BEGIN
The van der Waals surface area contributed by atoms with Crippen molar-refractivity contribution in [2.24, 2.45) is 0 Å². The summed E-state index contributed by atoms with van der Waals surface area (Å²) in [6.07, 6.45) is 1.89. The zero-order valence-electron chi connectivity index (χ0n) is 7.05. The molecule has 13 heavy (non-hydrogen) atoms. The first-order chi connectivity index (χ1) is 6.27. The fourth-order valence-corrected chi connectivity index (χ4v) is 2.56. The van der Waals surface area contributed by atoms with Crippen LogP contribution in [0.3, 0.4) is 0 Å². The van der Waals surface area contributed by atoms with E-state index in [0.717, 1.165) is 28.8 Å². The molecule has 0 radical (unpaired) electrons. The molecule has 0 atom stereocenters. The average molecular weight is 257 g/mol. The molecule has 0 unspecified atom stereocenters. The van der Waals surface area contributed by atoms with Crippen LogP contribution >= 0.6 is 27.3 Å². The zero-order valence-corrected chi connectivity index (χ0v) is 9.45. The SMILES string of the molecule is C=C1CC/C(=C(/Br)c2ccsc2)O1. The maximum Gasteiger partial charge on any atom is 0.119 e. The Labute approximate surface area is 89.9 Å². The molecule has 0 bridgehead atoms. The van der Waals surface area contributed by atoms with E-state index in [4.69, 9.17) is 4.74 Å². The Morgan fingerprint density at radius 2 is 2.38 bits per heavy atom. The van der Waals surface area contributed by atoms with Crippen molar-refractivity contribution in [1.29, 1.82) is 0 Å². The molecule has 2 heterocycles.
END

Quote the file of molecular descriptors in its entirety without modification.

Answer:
The van der Waals surface area contributed by atoms with Crippen molar-refractivity contribution in [2.24, 2.45) is 0 Å². The summed E-state index contributed by atoms with van der Waals surface area (Å²) in [6.07, 6.45) is 1.89. The zero-order valence-electron chi connectivity index (χ0n) is 7.05. The molecule has 13 heavy (non-hydrogen) atoms. The first-order chi connectivity index (χ1) is 6.27. The fourth-order valence-corrected chi connectivity index (χ4v) is 2.56. The van der Waals surface area contributed by atoms with Crippen LogP contribution in [0.3, 0.4) is 0 Å². The van der Waals surface area contributed by atoms with E-state index in [0.717, 1.165) is 28.8 Å². The molecule has 0 radical (unpaired) electrons. The molecule has 0 atom stereocenters. The average molecular weight is 257 g/mol. The molecule has 0 unspecified atom stereocenters. The van der Waals surface area contributed by atoms with Crippen LogP contribution >= 0.6 is 27.3 Å². The zero-order valence-corrected chi connectivity index (χ0v) is 9.45. The SMILES string of the molecule is C=C1CC/C(=C(/Br)c2ccsc2)O1. The maximum Gasteiger partial charge on any atom is 0.119 e. The Labute approximate surface area is 89.9 Å². The molecule has 0 bridgehead atoms. The van der Waals surface area contributed by atoms with E-state index in [4.69, 9.17) is 4.74 Å². The Morgan fingerprint density at radius 2 is 2.38 bits per heavy atom. The van der Waals surface area contributed by atoms with Crippen molar-refractivity contribution in [1.29, 1.82) is 0 Å². The molecule has 2 heterocycles.